The act of offering sincere encouragement can be as satisfying for you as it is helpful for the person being encouraged. Encouragement feels good. Encouragement can be motivational. Encouragement can be the key to a win-win in many areas of life, whether it’s work, school, or family.
With all those positive effects, encouragement is a useful skill to develop!
You’ll notice that I said, “skill to develop.” Doesn’t everyone know what encouragement is and how to give it? Surprisingly not.
Have you ever offered encouragement to someone, only to be informed that they don’t need your help, thank you very much? Or come away feeling that your encouraging words were perceived as condescending, or were met with anger, resentment, or simply not appreciated.
Why do some folks respond negatively to encouragement? After all, you are only trying to help them. Take a look at this example: do you see any possibilities for why this encouragement might not be effective?
Maurice has tried to encourage his son to take a more active role in sports. Maurice says, “I tell him all the time, ‘Get out there. You can do it! You can do it!’ But he doesn’t try. He gets discouraged and walks away. His favourite saying seems to be, ‘No, I can’t.’”
Why might Maurice’s encouragement not be working as he hoped?
First, for any encouragement to be effective, it’s important that the person want, for themselves, whatever they are being encouraged to do.
A good question for Maurice’s son is, “Do you want to be more involved in sports?”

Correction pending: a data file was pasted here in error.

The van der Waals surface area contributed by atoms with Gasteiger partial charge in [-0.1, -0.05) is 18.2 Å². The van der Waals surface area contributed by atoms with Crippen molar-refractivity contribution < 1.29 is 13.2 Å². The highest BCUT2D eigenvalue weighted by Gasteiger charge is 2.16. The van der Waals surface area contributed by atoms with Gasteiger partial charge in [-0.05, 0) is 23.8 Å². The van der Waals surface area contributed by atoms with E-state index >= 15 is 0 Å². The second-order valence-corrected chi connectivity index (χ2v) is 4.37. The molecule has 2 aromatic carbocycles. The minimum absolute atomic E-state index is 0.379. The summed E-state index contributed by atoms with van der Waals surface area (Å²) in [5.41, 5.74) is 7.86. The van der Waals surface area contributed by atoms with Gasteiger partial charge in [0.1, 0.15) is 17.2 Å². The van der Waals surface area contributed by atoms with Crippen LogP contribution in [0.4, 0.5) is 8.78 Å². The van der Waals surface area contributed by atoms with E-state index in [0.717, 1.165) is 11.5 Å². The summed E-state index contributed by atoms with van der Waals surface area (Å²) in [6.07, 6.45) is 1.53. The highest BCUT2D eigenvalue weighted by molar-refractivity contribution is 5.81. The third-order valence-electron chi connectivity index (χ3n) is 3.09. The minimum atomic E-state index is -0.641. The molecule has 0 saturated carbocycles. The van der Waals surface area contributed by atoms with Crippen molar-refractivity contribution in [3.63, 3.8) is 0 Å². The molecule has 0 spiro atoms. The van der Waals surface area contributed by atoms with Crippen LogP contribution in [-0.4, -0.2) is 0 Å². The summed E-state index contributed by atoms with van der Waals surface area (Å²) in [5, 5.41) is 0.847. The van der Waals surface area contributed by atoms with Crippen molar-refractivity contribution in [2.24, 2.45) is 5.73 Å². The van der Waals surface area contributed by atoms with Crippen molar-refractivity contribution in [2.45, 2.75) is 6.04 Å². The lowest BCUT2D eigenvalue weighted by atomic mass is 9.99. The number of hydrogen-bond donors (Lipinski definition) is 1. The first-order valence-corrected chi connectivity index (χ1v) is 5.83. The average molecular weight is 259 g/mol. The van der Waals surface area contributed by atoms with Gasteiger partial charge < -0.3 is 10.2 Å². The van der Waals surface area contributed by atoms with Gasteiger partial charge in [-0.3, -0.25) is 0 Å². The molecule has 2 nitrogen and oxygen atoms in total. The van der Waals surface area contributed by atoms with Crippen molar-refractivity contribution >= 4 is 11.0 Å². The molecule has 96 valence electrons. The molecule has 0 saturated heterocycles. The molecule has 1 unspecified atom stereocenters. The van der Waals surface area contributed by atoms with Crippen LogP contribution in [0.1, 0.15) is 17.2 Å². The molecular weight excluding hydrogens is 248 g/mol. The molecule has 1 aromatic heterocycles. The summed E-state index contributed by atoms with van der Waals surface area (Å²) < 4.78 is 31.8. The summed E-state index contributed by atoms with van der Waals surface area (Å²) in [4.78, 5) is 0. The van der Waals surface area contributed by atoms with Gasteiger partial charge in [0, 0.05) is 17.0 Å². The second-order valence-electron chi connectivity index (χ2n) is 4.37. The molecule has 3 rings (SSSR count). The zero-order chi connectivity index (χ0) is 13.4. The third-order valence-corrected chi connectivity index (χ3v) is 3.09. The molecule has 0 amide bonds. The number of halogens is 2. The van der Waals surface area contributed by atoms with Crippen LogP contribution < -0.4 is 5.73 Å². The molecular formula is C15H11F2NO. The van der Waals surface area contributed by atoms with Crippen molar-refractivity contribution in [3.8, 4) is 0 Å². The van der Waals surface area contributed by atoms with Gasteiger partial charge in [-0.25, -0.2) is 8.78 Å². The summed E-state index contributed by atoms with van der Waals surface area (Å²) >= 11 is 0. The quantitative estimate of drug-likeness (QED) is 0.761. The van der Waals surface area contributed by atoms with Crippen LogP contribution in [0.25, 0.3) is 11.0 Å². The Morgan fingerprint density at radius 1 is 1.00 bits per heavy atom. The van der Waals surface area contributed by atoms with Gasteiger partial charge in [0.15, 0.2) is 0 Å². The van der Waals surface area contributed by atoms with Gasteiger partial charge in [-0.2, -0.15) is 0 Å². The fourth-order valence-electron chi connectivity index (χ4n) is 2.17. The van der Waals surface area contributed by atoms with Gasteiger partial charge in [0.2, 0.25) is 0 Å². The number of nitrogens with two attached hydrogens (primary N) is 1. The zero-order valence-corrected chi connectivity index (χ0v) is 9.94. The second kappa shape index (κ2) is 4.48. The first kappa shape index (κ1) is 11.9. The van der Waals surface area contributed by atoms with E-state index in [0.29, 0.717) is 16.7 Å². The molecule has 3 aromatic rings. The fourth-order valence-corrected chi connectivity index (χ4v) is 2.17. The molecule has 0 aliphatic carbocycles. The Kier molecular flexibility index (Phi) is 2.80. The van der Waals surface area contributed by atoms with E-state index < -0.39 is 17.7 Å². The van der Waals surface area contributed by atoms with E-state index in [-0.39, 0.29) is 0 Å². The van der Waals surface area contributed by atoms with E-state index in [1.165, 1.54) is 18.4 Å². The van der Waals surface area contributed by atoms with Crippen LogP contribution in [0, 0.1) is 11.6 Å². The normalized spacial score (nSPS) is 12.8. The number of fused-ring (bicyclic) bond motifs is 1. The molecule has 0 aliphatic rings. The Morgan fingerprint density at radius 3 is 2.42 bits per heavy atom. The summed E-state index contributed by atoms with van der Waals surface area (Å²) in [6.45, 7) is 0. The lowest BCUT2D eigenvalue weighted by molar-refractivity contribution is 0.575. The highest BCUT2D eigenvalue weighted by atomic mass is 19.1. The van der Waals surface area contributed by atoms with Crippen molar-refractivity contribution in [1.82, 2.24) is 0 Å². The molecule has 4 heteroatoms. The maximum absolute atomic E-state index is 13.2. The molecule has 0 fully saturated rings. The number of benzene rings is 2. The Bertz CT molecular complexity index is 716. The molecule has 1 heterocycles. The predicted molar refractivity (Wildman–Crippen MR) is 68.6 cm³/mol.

Listen carefully to the answer. Many children (and grownups) have a highly developed skill of telling people what they think you want to hear. If that’s been the norm in your relationship, and if you now really want to hear the truth, you will need to listen closely, keeping your judgments and opinions to yourself!
Second, can Maurice’s son, in fact, do it? If you don’t have a skill, then no amount of chanting, “I can do it, I can do it,” will make it true. If the son wants to develop skills, then a more encouraging act for Maurice would be to find ways to make that happen, such as through extra practice, improved coaching, and so on.
Working on the skill itself, especially if Maurice works with him, can be much more encouraging than enthusiastic words which are essentially no more than wishful thinking.
One characteristic of effective encouragement is honesty. Does Maurice believe himself when he says, “You can do it.”? Encouragement based on fact will have more impact than wishful thinking and empty words.
Encouragement is such a wonderful gift that we can give each other. I encourage you to practice it often and watch what happens.
In that light, I want to thank the folks who have encouraged me to continue writing these columns. Your kind words continue to encourage me, and I appreciate the fact that you read and enjoy this ‘reality check’.
Are you grateful for encouragement that you receive? How do you encourage others?